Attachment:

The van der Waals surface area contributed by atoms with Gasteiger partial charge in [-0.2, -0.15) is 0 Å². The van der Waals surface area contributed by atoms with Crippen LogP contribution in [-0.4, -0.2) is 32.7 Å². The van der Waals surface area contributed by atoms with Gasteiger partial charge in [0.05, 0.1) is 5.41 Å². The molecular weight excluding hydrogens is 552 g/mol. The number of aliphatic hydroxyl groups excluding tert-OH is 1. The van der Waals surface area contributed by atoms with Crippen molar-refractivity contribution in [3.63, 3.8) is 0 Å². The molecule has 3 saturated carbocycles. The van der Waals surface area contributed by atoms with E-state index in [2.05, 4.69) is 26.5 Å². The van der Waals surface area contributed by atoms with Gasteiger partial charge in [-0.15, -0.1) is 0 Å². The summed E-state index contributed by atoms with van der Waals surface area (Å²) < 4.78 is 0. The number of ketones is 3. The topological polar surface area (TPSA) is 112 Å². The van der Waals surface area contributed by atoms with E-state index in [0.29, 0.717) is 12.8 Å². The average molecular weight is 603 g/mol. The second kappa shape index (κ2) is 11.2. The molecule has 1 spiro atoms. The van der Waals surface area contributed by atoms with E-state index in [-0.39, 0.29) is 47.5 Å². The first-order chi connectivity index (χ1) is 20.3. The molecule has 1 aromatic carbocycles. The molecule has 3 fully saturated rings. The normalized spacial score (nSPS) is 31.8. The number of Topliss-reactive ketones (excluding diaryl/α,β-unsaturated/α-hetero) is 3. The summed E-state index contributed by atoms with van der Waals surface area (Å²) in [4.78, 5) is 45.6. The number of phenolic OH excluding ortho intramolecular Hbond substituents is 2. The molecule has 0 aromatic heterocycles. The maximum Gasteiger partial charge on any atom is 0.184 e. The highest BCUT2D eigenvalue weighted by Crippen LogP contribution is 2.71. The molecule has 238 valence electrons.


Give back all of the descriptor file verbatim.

The van der Waals surface area contributed by atoms with Gasteiger partial charge in [-0.2, -0.15) is 0 Å². The van der Waals surface area contributed by atoms with Crippen LogP contribution in [-0.4, -0.2) is 32.7 Å². The van der Waals surface area contributed by atoms with Gasteiger partial charge in [0.05, 0.1) is 5.41 Å². The molecular weight excluding hydrogens is 552 g/mol. The number of aliphatic hydroxyl groups excluding tert-OH is 1. The van der Waals surface area contributed by atoms with Crippen molar-refractivity contribution in [3.63, 3.8) is 0 Å². The molecule has 3 saturated carbocycles. The van der Waals surface area contributed by atoms with E-state index in [2.05, 4.69) is 26.5 Å². The van der Waals surface area contributed by atoms with Gasteiger partial charge in [-0.15, -0.1) is 0 Å². The summed E-state index contributed by atoms with van der Waals surface area (Å²) < 4.78 is 0. The number of ketones is 3. The topological polar surface area (TPSA) is 112 Å². The van der Waals surface area contributed by atoms with E-state index in [0.29, 0.717) is 12.8 Å². The average molecular weight is 603 g/mol. The second kappa shape index (κ2) is 11.2. The molecule has 1 spiro atoms. The van der Waals surface area contributed by atoms with E-state index in [-0.39, 0.29) is 47.5 Å². The first-order chi connectivity index (χ1) is 20.3. The molecule has 1 aromatic carbocycles. The molecule has 3 fully saturated rings. The normalized spacial score (nSPS) is 31.8. The number of Topliss-reactive ketones (excluding diaryl/α,β-unsaturated/α-hetero) is 3. The summed E-state index contributed by atoms with van der Waals surface area (Å²) in [4.78, 5) is 45.6. The number of phenolic OH excluding ortho intramolecular Hbond substituents is 2. The molecule has 0 aromatic heterocycles. The maximum Gasteiger partial charge on any atom is 0.184 e. The highest BCUT2D eigenvalue weighted by Crippen LogP contribution is 2.71. The molecule has 238 valence electrons.